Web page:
Dead Men Don't Order Flake
"On the night Leo Stone returns:notionally from the dead, in reality from the Democratic Republic of the Congo:Cass Tuplin gets a call from Gary Kellett. A call about an actual dead person: Gary's daughter, killed in a car crash. Gary's adamant it wasn't an accident. Cass agrees to investigate. After all, not just Rusty Bore's only purveyor of fine fast food, Cass is also the closest thing to a private detective within a couple of hundred k's. The local police (Cass's son Dean) try to warn her off. It's true Cass's status as a celebrated yet non-licensed nobody doesn't entirely suit Dean. But Dean also believes Gary's a delusional, grieving father. Is that the case? Or did a young journalist die after asking too many questions? Cass intends to find out. As soon as she's dealt with some queries raised by the reappearance of Leo Stone. a Praise for Murder With the Lot: 'A well-sauced outback caper, with Chiko Rolls : and murder.' Kerry Greenwood 'There is a murder; there may be mafia involved. Or so thinks Cass, your classic nosy small Aussie town Miss Marple:although her manner and turn of phrase are somewhat less refined. A racy romp.' Weekend Herald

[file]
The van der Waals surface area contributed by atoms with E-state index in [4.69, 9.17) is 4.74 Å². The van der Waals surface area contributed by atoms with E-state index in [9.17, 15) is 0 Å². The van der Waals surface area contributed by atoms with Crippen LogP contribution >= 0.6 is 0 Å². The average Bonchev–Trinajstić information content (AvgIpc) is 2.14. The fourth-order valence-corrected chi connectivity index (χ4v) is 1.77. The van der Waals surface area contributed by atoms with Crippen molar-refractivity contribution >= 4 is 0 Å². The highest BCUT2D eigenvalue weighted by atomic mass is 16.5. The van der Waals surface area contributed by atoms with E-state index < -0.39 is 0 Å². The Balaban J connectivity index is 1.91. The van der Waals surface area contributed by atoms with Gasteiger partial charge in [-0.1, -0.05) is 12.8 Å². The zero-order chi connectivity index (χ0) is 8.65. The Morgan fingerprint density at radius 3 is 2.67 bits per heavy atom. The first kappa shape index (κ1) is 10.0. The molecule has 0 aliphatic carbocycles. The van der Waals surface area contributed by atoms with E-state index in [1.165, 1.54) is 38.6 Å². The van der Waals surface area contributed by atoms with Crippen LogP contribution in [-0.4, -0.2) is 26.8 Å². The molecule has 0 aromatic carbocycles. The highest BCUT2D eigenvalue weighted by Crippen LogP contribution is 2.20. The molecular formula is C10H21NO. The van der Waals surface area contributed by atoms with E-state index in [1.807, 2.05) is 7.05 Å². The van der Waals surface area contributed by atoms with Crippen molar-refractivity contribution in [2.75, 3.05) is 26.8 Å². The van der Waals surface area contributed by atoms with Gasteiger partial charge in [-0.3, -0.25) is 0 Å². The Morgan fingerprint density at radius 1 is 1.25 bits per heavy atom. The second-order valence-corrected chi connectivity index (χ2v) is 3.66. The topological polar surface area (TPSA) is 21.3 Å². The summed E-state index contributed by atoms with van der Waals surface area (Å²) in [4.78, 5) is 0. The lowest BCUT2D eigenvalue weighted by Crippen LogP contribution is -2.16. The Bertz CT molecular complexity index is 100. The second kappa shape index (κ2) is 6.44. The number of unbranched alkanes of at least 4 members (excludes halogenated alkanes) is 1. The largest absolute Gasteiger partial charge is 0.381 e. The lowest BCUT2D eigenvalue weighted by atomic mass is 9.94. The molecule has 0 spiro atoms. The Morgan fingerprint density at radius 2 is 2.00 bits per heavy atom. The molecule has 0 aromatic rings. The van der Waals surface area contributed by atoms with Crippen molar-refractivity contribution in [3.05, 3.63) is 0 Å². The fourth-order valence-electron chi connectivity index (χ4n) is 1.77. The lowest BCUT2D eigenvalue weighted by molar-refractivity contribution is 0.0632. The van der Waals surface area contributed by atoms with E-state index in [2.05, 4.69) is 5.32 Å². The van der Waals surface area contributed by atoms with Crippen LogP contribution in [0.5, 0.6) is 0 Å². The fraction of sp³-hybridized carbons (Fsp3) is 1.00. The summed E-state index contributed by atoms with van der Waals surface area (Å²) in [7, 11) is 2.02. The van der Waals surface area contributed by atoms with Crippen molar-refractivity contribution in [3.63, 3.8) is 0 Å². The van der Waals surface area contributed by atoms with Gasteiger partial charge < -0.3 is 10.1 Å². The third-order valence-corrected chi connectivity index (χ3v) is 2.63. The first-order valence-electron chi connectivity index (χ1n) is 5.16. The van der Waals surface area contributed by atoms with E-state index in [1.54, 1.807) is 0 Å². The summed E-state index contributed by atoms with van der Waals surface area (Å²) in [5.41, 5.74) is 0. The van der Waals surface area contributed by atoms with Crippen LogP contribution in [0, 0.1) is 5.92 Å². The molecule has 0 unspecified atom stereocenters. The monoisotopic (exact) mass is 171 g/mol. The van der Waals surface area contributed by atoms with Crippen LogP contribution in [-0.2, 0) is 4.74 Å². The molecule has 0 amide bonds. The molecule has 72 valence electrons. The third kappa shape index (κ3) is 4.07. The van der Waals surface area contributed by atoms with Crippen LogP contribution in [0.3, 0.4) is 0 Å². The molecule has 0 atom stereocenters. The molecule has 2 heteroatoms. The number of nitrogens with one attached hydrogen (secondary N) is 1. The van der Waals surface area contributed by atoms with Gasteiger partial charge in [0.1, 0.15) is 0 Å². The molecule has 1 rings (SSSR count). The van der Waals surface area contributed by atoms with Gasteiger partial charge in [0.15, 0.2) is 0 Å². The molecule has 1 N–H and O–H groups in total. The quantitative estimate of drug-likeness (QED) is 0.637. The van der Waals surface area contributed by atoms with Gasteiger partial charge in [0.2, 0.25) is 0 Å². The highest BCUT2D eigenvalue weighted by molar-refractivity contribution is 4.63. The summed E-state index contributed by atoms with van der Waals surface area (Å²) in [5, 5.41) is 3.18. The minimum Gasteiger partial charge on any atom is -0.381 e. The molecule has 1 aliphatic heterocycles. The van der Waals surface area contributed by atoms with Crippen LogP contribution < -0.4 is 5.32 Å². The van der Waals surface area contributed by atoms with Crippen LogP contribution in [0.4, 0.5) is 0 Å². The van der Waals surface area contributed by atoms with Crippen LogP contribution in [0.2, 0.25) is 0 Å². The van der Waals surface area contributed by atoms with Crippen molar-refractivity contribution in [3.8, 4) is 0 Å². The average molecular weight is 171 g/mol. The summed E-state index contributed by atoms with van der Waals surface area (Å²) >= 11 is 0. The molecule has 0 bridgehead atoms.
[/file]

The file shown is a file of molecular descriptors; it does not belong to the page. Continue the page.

Sue Williams is a science writer and chartered accountant who also holds a PhD in marine biology. She lives in Melbourne with her husband. Her first Cass Tuplin mystery, Murder with the Lot, also published by Text, was shortlisted in the Ned Kelly Awards.